Most entrepreneurs assume people will do what they say in the beginning until they’ve been burned. Then you learn that it’s not necessarily someone trying to be malicious. Instead, it’s most often a case of miscommunication where one person thought they only needed to work 20 hours a week for the company but the other person thought everyone was working full-time.
If you “wait too long” and the problem presents itself without a written contract, it’s too late and the costs to fix the problem are exponentially higher.
Why You Might Not Need a Lawyer
First a caveat. My goal in this guide isn’t to talk anyone who was planning to hire an attorney out of doing so. Those are roughly about 1 in 4 businesses. It’s the other 3 in 4 businesses I seek to educate -- those who probably wouldn’t have hired an attorney anyway. To say, “If you wouldn’t anyway, here’s some things to think about, maybe sometimes you should, but sometimes it’s probably fine to not hire one.”
Biggest Reason Not to Hire a Lawyer: Cost
The biggest reason lawyers can make less sense generally is cost. If you have unlimited capital, then you can save time by hiring a great lawyer (in the same way you’d hire an expert for everything else, like SEO, marketing, design, sales, etc.).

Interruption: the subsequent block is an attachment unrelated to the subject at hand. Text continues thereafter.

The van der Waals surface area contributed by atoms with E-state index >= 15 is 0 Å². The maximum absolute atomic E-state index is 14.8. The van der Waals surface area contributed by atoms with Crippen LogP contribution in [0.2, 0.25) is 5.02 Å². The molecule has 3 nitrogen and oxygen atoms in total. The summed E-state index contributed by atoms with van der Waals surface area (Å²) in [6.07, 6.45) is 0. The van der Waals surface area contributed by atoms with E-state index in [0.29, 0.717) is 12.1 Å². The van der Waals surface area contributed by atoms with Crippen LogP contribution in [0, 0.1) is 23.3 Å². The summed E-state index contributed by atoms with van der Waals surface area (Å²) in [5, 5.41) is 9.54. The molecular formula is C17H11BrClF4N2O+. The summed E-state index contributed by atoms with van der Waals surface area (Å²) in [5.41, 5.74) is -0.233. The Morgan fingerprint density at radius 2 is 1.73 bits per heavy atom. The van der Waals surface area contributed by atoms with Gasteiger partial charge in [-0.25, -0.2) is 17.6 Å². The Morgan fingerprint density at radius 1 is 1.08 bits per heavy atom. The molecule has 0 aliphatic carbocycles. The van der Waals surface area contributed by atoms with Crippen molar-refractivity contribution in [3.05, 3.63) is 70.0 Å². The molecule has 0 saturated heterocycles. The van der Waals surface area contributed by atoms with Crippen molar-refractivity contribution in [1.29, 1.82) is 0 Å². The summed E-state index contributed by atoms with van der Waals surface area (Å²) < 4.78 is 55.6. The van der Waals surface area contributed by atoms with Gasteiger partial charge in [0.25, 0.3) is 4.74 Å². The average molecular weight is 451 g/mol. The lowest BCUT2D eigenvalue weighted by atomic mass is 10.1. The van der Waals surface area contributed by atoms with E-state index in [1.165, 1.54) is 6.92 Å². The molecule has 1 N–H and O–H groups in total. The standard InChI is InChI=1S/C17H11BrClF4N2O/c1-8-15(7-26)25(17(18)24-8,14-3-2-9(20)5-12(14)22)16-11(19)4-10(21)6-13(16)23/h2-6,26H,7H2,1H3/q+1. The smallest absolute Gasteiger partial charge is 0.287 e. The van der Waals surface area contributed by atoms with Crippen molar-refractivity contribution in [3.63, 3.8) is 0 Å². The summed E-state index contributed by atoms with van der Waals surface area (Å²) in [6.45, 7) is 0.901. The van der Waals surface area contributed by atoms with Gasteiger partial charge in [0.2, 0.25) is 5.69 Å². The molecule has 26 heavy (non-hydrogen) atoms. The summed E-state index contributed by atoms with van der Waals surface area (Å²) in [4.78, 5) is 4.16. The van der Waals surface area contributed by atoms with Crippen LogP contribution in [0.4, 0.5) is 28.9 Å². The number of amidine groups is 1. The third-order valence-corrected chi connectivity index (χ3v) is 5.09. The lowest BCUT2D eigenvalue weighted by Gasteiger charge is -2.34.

If you have no money, then hiring a lawyer doesn’t make sense for two reasons: (1) you can’t afford it; and (2) if something went wrong early with your company, you’d be considered “judgment proof” -- meaning if someone sued you, they wouldn’t be able to get any assets from you (so they probably wouldn’t sue you). 8 million businesses start with less than $5,000 so it’s okay to start without a lot of money -- most people do.
But if you’re somewhat in the middle, then read the rest of the points to learn more about when lawyers make more or less sense.
Single Owner Businesses Often Don’t Need a Lawyer
This is a big one. Many times if you’re the only owner of the business, you might not need a lawyer initially.
A huge part of initial legal problems people encounter that attorneys could help prevent is in 2+ owner businesses. If you have more than one owner, it’s still worthwhile to understand how law works--knowing the “why” and general “how” behind it all will save you money and make you a smarter business owner.